Peter returned to Russia in 1308 having been made Metropolitan by Patriarch Athanasius of Constantinople. Unfortunately, he could not find a place for his residence in the atmosphere of feuds and political strife. Metropolitans had not lived in Kiev since 1300 – devastated by the Tatars, the city was practically deserted. Prince Michael – the great prince who reigned in Vladimir, where the see of metropolitans had been so far – didn’t like him. Metropolitan Peter increasingly stays in Moscow, because he found rapport with Ivan Kalita, its prince. Peter finally chose Moscow as his place of residence in 1322 and bequeathed it to his successors, the metropolitans of Kiev.
Metropolitan Peter exercised strict supervision over his clergy, whose moral and educational level inevitably decreased during the collapse of Russia. His epistle, “Instruction for the Hegumens, the Priests, and the Deacons,” has survived. “First of all, you should be enlightened by meekness and humility, cut off… rage, anger, envy, hatred, drunkenness, which is the root of all evil, and ridicule, from your hearts,” Peter writes. “If you do good before God, then you will be in a position to teach your spiritual children, too.”
The Metropolitan repeatedly acted as a peacemaker between the princes, depriving them of blessings for campaigning against each other. He pointed out that the Tatar invasion was a lesson for the Russian land, which had not wanted to live in peace, and that the road to peace was one of unity and brotherly love.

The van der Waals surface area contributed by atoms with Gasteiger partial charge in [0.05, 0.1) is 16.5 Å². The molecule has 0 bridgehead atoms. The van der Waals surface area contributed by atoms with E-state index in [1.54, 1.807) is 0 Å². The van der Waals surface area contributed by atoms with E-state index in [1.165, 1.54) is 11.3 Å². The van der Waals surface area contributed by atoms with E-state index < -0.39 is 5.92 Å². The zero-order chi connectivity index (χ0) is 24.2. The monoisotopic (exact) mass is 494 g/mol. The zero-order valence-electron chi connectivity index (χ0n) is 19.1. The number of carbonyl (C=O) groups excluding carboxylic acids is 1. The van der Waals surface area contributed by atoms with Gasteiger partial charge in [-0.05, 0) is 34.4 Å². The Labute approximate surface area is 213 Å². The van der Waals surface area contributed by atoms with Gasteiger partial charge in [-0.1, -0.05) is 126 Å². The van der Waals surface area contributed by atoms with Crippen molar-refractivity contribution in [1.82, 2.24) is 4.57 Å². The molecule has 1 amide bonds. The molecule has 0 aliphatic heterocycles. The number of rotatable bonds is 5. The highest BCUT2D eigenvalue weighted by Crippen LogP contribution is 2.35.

Metropolitan Peter often prevented bloodshed; however, he also made many enemies. Bishop Andrew of Tver sent a signal to Constantinople accusing Metropolitan Peter of simony, that is, appointing bishops for money. The patriarch did not believe the charges against Peter but ordered an investigation and demanded explanation. A synod of bishops was convened to look into the case. All members of the synod began to reproach the slanderer but Metropolitan Peter told the bishop who had accused him falsely, “Peace be upon you, my child. It wasn’t you who did this; it was the ancient hater of the human race, the devil. Henceforth, take heed and don’t lie, and may the Lord forgive you for what you did.” Bishop Andrew was left unpunished. Metropolitan Peter, in addition to his meekness and humility, also showed political wisdom, for he did not want to increase the tension between the rulers of Tver and Moscow by condemning the bishop of Tver.
The struggle for the unity of Russia was the main spiritual achievement of Saint Peter. A few decades later it was continued by another Moscow saint, Metropolitan Alexis.
The ancient Dormition Cathedral was rebuilt in 1472. They removed the tombstone of the saint’s shrine and saw his incorruptible relics in the open: during the 1382 fire at the time when Khan Tokhtamysh attacked Moscow, the flames destroyed the saint’s coffin, but the body remained unscathed. The relics of Metropolitan Peter were moved to a new stone tomb.
Two years later, the church, which was under construction, collapsed and the relics of the saint were buried inside it but were not damaged. The famous Aristotele Fioravanti built a new Dormition Cathedral in 1479. The relics of Metropolitan Peter were solemnly transferred to the cathedral on August 24, 1479. Since that time, the icons written by him and a wooden pastoral staff with the inscription “Humble Peter the Metropolitan of All Russia” have also been kept here. A celebration in honor of the translation of the relics of St. Peter, Metropolitan of Moscow and All Russia, was established on the day of the translation of his relics (August 24, O.S.).